Scientists and researchers from around the world have been exhibiting their gadgets at New York's WIRED NextFest. And some of these products have the potential to change lives.
Computer game controllers do not have to be conventional to be fun
Novelty technology is not just fun and games, it can also save lives.
The NextFest exhibition in New York is a celebration of great ideas.
It has everything from the latest in airline ticket security, to a wall of colour you can swish around with your hand, to computer software for people in the developing world who cannot read.
And it is more about ideas and concepts than the latest, greatest cell phone or palmtop computer.
The target audience is the next generation, or "kids", whichever you prefer.
Maybe somewhere in the crowd is a wannabe Einstein, just waiting to be inspired by the wonders of interactive Pong.
In some cases the underlying technology is decades old but has a 21st Century spin: mash-ups between projectors, infrared motion sensors and new super computers that have enough processing power for real time fun and games on a 20ft screen.
But technology like this can also have serious uses.
Interactive walls have a range of uses from art to advertising
Greg Roberts of Playmotion says: "In health care we've put it into tests for autism and developmentally challenged children.
"We've got very good preliminary results that, at a young age, it really makes them more aware of stimulus.
"So, it's a real hope from our hearts that it can do something there."
There were many examples of infrared interactivity at NextFest: on floors, doors, walls and ceilings.
That makes it perfect for advertisers, so get ready to be sucked into a marketing campaign at a shopping centre or movie theatre near you soon.
"It brings richness to the content. It allows the consumer to really become part of what they're seeing on the screen, to really create their own story," says Jaclyn Jenkins of Reactrix.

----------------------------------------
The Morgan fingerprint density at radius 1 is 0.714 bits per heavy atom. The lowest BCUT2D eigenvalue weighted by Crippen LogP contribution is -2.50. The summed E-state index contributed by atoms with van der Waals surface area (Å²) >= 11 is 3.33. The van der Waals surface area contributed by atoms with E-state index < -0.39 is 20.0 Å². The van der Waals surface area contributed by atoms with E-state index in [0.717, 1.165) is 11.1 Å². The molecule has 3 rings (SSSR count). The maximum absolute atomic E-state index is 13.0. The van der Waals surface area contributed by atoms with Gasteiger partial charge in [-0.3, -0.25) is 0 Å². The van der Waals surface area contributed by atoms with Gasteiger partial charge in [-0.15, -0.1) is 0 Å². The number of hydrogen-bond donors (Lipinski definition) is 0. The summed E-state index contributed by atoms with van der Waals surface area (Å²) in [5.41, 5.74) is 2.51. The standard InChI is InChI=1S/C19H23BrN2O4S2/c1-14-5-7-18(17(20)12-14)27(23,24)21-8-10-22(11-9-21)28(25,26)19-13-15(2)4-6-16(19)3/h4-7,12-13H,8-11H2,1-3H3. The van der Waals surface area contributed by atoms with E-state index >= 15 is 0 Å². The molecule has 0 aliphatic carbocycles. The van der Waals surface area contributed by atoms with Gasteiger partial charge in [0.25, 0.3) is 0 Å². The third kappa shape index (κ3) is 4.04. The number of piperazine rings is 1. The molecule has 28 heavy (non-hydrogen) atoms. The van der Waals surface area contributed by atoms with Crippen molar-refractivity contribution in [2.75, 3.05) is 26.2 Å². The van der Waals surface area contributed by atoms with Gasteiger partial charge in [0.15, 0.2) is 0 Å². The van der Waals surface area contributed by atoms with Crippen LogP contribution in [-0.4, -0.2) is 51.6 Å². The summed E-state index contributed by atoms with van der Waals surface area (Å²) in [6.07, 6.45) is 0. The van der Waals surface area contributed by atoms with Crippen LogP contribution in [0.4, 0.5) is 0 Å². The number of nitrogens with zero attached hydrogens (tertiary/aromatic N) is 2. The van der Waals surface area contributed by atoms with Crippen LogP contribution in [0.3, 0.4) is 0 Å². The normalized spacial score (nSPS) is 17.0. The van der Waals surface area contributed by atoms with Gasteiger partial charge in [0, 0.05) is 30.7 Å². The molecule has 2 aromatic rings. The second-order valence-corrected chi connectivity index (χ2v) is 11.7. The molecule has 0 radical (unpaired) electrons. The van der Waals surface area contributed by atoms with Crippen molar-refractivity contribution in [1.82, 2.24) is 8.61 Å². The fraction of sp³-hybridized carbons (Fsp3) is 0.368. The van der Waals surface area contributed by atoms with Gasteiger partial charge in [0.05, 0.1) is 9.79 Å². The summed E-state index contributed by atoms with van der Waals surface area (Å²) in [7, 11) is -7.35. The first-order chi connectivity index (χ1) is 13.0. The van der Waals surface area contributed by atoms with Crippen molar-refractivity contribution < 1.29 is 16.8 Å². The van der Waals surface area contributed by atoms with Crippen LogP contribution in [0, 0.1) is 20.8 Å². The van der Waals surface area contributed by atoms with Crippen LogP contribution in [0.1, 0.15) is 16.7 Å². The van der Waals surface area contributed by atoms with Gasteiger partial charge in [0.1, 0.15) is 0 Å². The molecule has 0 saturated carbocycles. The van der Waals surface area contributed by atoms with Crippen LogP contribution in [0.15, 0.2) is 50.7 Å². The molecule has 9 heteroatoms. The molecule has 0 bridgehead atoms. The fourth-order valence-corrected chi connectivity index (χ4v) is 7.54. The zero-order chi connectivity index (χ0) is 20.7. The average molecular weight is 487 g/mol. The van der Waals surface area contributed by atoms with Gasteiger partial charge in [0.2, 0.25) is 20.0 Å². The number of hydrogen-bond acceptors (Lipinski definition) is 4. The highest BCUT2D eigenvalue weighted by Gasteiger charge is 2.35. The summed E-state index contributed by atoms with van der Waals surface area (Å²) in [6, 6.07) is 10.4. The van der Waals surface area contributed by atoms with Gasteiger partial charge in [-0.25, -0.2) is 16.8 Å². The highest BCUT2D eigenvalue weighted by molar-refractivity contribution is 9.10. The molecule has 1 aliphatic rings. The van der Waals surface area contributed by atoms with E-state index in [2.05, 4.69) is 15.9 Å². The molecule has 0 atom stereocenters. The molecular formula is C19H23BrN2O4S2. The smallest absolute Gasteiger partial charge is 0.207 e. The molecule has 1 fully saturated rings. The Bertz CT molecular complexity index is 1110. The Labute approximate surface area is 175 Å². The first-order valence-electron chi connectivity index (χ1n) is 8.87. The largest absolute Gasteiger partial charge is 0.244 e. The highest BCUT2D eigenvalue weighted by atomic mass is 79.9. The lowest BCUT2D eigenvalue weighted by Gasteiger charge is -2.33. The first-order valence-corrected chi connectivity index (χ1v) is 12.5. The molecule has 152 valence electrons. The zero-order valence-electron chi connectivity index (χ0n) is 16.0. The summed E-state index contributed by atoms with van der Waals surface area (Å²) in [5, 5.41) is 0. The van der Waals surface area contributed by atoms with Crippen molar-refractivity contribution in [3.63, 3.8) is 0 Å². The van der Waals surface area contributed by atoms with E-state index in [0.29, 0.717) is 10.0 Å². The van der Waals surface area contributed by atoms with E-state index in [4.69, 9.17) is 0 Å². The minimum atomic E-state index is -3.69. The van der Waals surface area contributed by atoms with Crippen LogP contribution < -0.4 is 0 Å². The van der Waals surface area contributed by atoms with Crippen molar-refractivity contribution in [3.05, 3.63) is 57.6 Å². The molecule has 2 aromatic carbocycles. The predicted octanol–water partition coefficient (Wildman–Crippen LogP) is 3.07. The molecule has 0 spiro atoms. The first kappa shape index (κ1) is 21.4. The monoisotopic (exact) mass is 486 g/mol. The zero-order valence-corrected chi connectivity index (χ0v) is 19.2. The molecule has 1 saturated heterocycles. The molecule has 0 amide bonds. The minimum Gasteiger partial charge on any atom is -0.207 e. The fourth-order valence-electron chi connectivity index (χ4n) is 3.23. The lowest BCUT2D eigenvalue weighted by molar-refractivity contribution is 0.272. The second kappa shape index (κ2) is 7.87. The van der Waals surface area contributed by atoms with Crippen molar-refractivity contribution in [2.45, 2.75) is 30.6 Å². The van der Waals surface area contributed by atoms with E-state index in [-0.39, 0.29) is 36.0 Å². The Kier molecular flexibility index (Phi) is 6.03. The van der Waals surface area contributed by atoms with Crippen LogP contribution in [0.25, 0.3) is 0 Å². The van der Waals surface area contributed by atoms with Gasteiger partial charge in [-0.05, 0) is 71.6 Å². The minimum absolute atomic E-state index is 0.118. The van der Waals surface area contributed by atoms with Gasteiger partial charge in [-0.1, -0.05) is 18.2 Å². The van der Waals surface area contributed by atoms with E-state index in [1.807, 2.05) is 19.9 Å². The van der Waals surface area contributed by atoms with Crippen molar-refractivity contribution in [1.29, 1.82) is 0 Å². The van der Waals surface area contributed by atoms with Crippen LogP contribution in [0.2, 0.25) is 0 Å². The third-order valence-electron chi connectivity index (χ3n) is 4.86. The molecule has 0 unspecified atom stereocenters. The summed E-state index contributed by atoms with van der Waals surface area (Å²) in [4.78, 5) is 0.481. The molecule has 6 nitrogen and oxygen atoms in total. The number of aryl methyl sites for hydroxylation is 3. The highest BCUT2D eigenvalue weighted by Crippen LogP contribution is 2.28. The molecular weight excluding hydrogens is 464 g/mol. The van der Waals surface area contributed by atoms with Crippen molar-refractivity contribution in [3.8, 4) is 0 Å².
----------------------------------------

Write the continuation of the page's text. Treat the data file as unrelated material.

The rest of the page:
Novelty technology is often fun and fascinating, but it can be the simplest of objects that have the most impact around the globe.
Sometimes simple devices can be the most effective
The LifeStraw is a $3 (£1.60) plastic tube that could make drinking water safe to slurp for one billion people in developing countries, by removing bacteria and parasites.
Alexandre Doyen of LifeStraw explains: "It uses mesh filtration down to six microns, halogenated resin for disinfection, and granular reacted carbon, which improves the taste of the water and finishes off the disinfection process."
Airline tickets may soon be RFID-enabled and contain a snapshot of you that was taken at check-in.
RFID tags in airline tickets could make travel safer
So everyone working in the airport, from the security guards to the gate attendant, will be able to identify you instantly.
Nicole Tricoukes of Symbol Technologies describes the process:
"At the kiosk you get a boarding pass and you get your photo taken. As you approach the boarding gate, you can be verified by your pass and your face, and enter the gate.
"This is great for security, and for the passenger."
Now all you need is a pair of shoes to wear on board with built in TV screens - yes, they were at NextFest too.